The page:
Kier Group plc is a leading supplier of property residential and construction services. The group has announced that they will be pledging 1% of their workforce, who will be acting as career ambassadors. As part of this scheme the ambassadors will work in schools and colleges over the course of the next y12 months in order to try and increase the amount of people considering a career in the industry. A new report has been published recently which shows that parents have shown a significant level of concerns about the quality of careers advice which is made available to secondary schools. The concerns are heightened as GCSE results decline. Kier, the FTSE 250 construction and services group commissioned the report which included 2,000 parents, teachers and careers advisors of children who are aged between 12 and 18 and in the UK state education sector. The survey revealed that two thirds of the teacher and careers advisors involved had a negative view of the construction industry and the potential career routes on offer. Over 80% of the parents involved in the survey weren’t aware that it was possible for big construction companies to pay for university degree courses. And 90% of teachers across the UK didn’t know about the recruitment shortfall that is being experienced in the construction industry. As a result of this survey, Kier have pledged a minimum of 15 of their workforce for the role of Career Ambassadors in order to establish a better relationship with schools and colleges across the UK. Through this scheme, Kier hope to engage with at least 10,000 pupils over the course of the next 12 months. If every company in the FTSE 100 and FTSE 250 followed this 1% pledge in order to commit to the improvement of employment and skills, a powerful and influential network could be created that would be able to work to inform and inspire the next generation.

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Debbie White Starts as Chief Executive of Interserve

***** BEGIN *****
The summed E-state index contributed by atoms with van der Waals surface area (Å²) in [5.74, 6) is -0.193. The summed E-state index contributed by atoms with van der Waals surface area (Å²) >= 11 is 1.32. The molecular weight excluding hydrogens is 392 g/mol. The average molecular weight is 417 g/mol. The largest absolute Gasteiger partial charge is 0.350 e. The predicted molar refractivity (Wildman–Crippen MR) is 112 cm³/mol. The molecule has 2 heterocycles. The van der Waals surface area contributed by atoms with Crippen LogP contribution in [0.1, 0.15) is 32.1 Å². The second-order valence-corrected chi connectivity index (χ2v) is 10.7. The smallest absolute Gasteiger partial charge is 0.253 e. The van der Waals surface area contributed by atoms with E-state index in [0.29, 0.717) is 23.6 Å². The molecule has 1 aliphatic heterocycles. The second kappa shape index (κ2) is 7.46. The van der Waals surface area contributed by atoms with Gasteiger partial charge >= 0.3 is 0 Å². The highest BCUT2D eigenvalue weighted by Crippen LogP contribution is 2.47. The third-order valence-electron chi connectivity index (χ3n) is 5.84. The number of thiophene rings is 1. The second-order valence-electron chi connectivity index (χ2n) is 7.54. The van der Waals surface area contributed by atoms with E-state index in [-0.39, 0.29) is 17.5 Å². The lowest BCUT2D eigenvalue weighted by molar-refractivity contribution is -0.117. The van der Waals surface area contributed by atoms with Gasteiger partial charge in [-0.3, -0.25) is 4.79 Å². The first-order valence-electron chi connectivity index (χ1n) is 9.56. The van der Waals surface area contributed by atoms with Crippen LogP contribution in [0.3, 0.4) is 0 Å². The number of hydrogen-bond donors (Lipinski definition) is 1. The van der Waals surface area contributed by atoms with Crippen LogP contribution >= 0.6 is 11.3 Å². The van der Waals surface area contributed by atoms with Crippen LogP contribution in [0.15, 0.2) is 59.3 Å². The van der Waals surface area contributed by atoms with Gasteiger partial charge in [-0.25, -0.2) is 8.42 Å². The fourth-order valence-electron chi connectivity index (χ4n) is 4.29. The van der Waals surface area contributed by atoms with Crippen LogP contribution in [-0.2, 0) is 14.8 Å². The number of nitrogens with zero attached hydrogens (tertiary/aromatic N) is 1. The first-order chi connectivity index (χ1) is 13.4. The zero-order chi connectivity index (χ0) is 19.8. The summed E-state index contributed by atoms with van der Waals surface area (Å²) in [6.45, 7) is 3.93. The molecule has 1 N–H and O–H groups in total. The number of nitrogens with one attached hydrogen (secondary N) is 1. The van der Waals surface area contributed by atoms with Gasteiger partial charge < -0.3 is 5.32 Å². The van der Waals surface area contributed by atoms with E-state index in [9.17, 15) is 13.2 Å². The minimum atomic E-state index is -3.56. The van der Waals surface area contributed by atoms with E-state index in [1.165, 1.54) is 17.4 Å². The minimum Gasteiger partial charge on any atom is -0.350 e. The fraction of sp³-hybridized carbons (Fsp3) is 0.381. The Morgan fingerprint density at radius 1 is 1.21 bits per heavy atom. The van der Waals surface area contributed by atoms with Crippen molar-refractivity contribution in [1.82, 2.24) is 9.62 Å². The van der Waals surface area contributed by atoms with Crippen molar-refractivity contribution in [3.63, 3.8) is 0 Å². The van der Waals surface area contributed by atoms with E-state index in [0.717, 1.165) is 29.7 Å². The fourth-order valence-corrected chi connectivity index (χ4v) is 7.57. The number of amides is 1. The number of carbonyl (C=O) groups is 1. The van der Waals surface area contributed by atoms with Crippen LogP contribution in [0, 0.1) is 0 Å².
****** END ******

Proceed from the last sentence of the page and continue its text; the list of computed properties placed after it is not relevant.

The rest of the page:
The new Chief Executive has started work for Interserve. In the middle of November 2016 it was announced that Adrian Ringrose, Chief Executive at the time, was handing in his notice. Adrian worked until the end of the day on the 31st August 2017 in order to ensure that the transition to the new Chief Executive went as smoothly as possible. The newly appointed Debbie White started in her new role on the 1st of September 2017. Debbie has joined the team at Interserve after working for 13 years at the support service company Sodexo. In her previous role Debbie White was the CEO of Global Healthcare and Government. Debbie will be an asset to the company and will help to develop Interserve further and their boost facilities management services. In her new role it is thought that Debbie White will be guiding Interserve through a transitional phase, as the company turn their focus to their facilities management, catering and cleaning services as opposed to their construction and civil engineering divisions that have been at the forefront of their business for so long. Debbie’s work will continue on this path following an announcement that was made recently claiming that the business will no longer be competing on construction contracts that exceed £10 million. Interserve is known for being a multi-national support services and construction company that is based in the UK. The business focuses offering advice, design, construction, equipment and facilities management as well as supplying a range of frontline public services. Debbie White’s Predecessor meanwhile, worked longer than his nine months’ notice period, and will leave Interserve with an exit payment which is said to be £325,593. This payment has been calculated in respect of the basic pay which will stretch until the 7th of March, and when Adrian’s notice period ends.